The past few days I’ve been using a blue iPhone 5C courtesy of work. It’s just a loaner and it’s been an interesting return to iOS after quite a few months of being entirely on Android. Some thoughts …
- Solid. Plastic or not the 5C feels great in your hand.
- Size matters. One one hand the iPhone is quite small in comparison to any recent top end android device. Typing feels a bit cramped by comparison though you get used to it. The iPhone is still largely focused on and delivers a single hand experience.
- Responsiveness. More than general speed the iPhone has a responsive gestalt and it’s a pleasure to use in most circumstances. I found myself wanting to use it more often than my other devices. Time will tell as it’s far from perfect but really such a well considered and designed device. My last active iPhone was the 4S for reference … It’s sitting in my briefcase – updated to iOS 7 but essentially gathering dust.
- Flow. I’m really acclimated to the android way and find the lack of app addressability beyond what apple dictates to suck. That I can’t share content to any number of apps beyond apple’s very short list hurts. Intents are an amazingly powerful function of android and it’s hard to operate without them.
- Camera. Damn this is a nice little shooter. I can easily flick the camera open from behind the screen lock- something android makes impossible with exchange security on! One hand use really comes into play as it’s super simple to grab a shot on the go. I snapped a few pics while biking yesterday in a reasonably safe manner and would have not considered this on android without first removing my exchange account or working through a more complex root based hack. Pictures look great of course and the gallery is super fast and a visible from the usual photo apps. I do miss being able to send via a reviewed pic … Again intents are amazing with android.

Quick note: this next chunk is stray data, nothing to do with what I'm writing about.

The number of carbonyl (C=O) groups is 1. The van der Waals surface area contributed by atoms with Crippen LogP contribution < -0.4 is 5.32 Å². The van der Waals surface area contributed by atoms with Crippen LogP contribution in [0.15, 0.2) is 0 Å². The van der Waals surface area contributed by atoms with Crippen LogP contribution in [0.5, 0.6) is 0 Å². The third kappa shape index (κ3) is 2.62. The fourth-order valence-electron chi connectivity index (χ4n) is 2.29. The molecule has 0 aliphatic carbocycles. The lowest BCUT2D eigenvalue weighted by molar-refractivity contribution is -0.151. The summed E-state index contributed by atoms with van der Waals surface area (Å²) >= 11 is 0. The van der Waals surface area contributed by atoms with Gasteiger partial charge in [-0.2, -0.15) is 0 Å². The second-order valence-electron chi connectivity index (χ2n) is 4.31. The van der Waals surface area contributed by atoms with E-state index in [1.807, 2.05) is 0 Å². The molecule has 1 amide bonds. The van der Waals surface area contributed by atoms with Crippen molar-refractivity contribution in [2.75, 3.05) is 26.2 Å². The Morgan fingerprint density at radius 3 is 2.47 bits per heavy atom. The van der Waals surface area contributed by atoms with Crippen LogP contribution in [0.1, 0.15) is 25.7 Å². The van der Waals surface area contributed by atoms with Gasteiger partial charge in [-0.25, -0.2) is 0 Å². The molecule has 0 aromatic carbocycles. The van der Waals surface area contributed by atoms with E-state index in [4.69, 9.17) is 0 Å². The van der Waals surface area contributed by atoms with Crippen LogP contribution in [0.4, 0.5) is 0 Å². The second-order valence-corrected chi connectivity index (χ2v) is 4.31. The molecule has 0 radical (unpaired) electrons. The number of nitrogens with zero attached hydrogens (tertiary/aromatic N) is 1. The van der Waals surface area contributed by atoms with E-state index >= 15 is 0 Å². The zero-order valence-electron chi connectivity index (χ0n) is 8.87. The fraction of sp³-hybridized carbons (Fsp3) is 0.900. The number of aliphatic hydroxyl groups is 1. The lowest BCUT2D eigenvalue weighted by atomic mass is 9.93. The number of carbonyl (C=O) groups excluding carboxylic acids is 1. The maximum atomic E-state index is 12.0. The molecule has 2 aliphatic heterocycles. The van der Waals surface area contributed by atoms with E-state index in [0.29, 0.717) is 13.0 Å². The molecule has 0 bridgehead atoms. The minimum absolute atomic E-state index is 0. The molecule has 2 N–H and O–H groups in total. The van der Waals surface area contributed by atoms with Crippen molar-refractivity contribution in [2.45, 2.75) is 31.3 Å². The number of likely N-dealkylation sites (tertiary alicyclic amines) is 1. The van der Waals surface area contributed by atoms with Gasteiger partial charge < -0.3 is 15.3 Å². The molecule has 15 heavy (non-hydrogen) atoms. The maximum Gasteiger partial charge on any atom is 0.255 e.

- typing. While the keyboard is a bit cramped at first the screen is so damned responsive and the auto correct generally friendly that you can sweep through longer email, note or post (like this) very easily. I read over the weekend that the scene response time on iPhone is substantially greater than the current crop of android devices and typing – something I do constantly receives a huge boost!
- battery. The battery is terrible on this phone though sadly I have such low expectations at this point. I’m at 60% now at 9:10am. Going to be impossible for this to last a full day without some intervention.
I got a fresh start on iOS 7 with the 5C and have to say it works great. There are many improvements though largely it’s just iOS. I like it.
I’m not really in the market for a new phone but see the 5C selling a zillion. My pic would be the 5S without even seeing it as I would want the extra power, better camera and I’m very interested in the motion sensor.
GigaOm via Businessweek has a piece by Matthew Ingram and his decision process in (probably) moving to Android from an iPhone. If you haven’t noticed, I’ve been somewhat having the same thought process here. Android with Jelly Bean has become a very powerful platform and the more I’ve played and used it regularly (over the past few years) the more I like it. Up until recently though I’ve still largely leaned on the iPhone for a lot of things but I’ve begun to reach the conclusion that’s largely unnecessary. Here’s a quick look at my daily usage …
- Gmail / Email for both personal and work accounts. Yes it’s silly there are two apps and even sillier that they work a bit differently but this is not a critical issue for me.
- Chromea bit of a no-brainer perhaps, but it’s rather awesome on Android. Everything (almost) syncs. I can’t seem to get my passwords to load, but tabs and history are all there across every screen I use.
- Reader HD – I love this application and it’s become my workhorse for Google Reader consumption.
- Pocket – I’ve used the competing read it later services and really just love Pocket. I’ve even recently installed this on my Mac so I’ve got the full loop. The Chrome extension is a key part of the equation.
- Everything else I need or want to use is also there … Google+, Facebook, Twitter, Foursquare, Instagram, Tumblr, WordPress, Pinterest, LinkedIn, Flickr (better on iPhone actually), Flipboard, SoundCloud, Spotify, Snapseed, Dropbox etc etc … all good.